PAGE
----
The entire oral argument can be viewed here: https://www.ca9.uscourts.gov/media/view_video.php?pk_vid=0000015482

Congratulations to Jim Mikhail and Elizabeth Siruno, whose dedication and hard work in the Clinic resulted in a grant of...
04/05/2019

Congratulations to Jim Mikhail and Elizabeth Siruno, whose dedication and hard work in the Clinic resulted in a grant of asylum to their client this week! Their client has now been freed from detention and will soon be reunited with family members on the East Coast after surviving tremendous persecution. Jim and Elizabeth also provided zealous advocacy to an asylum seeker who has been detained for over 15 months in a bond matter earlier this semester, in a case that is now on appeal at the Board of Immigration Appeals. Thank you Liz and Jim for your fearless lawyering!

We at the Western State College of Law Immigration Clinic are so proud of Stephanie Barrera, who was selected as a Law S...
03/25/2019
Western State College of Law

We at the Western State College of Law Immigration Clinic are so proud of Stephanie Barrera, who was selected as a Law School Student of the year by the National Jurist magazine!

Western State College of Law 3L Stephanie Barrera was featured by the National Jurist magazine as a Law School Student of the Year! Congratulations Stephanie!

"Stephanie Barrera has spent countless hours outside the classroom of Western State University College of Law to help advocate for immigrants’ rights. She has drawn from her own life experiences to represent clients with mental health disabilities, substance abuse issues and trauma resulting from gang violence. She has maintained a position on her law school’s honor roll and several student organizations, all while balancing the responsibilities of a full-time job."

Read more at the full article:

http://www.nationaljurist.com/national-jurist-magazine/law-school-student-year-stephanie-barrera-western-state

The Western State College of Law Immigration Clinic sued Immigration and Customs Enforcement in federal district court t...
03/21/2019
Lawsuit: ICE Withholding Records on Collaboration with Railroad Police | OC Weekly

The Western State College of Law Immigration Clinic sued Immigration and Customs Enforcement in federal district court this week! Thank you to our lawyers at the ACLU of Southern California and Milbank LLP, our co-plaintiffs Immigrant Defenders Law Center, Public Counsel and Esperanza Immigrant Rights Project and the many community organizations who have called for the Union Pacific Railroad Police to end its collaboration with ICE! Our work on this issue began with Spring 2018 Clinic students Luis Bustamante and Jolynn Botrell.

Press release, links to the complaint and some local media coverage are below.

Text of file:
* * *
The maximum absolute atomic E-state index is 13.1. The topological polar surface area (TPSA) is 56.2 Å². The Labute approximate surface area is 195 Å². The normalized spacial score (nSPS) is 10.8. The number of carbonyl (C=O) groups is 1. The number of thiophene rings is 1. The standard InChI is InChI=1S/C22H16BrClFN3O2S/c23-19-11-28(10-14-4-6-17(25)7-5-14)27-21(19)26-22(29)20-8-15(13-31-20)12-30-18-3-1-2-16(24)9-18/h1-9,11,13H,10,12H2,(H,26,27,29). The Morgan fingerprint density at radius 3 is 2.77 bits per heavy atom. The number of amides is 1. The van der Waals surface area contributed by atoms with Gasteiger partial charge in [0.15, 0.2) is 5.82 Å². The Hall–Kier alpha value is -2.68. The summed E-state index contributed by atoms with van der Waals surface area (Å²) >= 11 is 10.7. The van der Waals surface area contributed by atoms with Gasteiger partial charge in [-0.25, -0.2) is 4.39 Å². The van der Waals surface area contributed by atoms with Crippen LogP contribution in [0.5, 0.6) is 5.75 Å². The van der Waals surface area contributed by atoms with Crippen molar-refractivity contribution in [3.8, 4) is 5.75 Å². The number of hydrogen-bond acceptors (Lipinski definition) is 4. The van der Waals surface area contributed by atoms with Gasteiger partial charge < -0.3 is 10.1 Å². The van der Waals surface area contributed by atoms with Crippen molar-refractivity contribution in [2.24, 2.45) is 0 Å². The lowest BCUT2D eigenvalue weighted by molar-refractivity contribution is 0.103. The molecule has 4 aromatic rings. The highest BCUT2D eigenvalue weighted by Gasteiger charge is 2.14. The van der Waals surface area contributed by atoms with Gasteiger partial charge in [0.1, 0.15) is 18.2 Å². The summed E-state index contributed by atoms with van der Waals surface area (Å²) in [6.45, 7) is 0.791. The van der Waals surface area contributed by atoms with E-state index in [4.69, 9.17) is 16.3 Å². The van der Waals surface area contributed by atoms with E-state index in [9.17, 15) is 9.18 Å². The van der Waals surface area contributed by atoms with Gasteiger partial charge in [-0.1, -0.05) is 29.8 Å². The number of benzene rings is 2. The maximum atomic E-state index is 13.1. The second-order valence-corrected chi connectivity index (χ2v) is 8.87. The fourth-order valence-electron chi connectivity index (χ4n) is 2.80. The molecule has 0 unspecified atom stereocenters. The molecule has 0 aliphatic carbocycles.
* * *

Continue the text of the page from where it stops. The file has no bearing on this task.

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Lawsuit Filed Against ICE for Not Disclosing Collaboration with Union Pacific Police

LOS ANGELES — The Union Pacific Railroad Police can trace its history back to the mid-1800s when a security force was created to patrol the nation’s emerging railroad network.

But the modern Union Pacific Railroad Police has taken on a new role that has nothing to do with the safety of the railways. Its police officers have formed a shadowy alliance with U.S. Immigration and Customs Enforcement (ICE) to stop, arrest, and detain individuals who are then transferred to ICE facilities for deportation.

These railroad police officer actions — often rooted in racial profiling in violation of constitutional rights — separate families, harm communities, and prey upon people who are homeless. In many cases the individuals arrested by the officers are held beyond the time they otherwise would have been released just so they could be picked up by ICE — a violation of the Fourth Amendment.

Today, a broad coalition of community and civil rights organizations issued a letter to the Union Pacific Railroad Police to demand it end its collaboration with ICE. The letter points out that the collaboration causes the exact harm in communities that the California Values Act, which keeps local law enforcement from being recruited by the Trump administration, was enacted to prevent.

The coalition includes the American Civil Liberties Union Foundation of Southern California, Black Butte Center for Railroad Culture, Coalition for Humane Immigrant Rights of Los Angeles, Clergy and Laity United for Economic Justice, Bend the Arc Jewish Action, Palestinian Youth Movement, and El Centro Cultural de Mexico.

"Union Pacific is in the business of transporting goods and persons safely from place to place. It should not be in the business of subjecting the most vulnerable members of our communities to intimidating interrogations, unlawful detentions, and the threat of deportation," said Sameer Ahmed, ACLU SoCal staff attorney.

The relationship between the railroad police and ICE officials has been shrouded in secrecy. So, also today, the ACLU SoCal filed suit against ICE and the Department of Homeland Security for not fulfilling a Freedom of Information Act (FOIA) request, originally filed in September 2018, seeking information on the collaboration.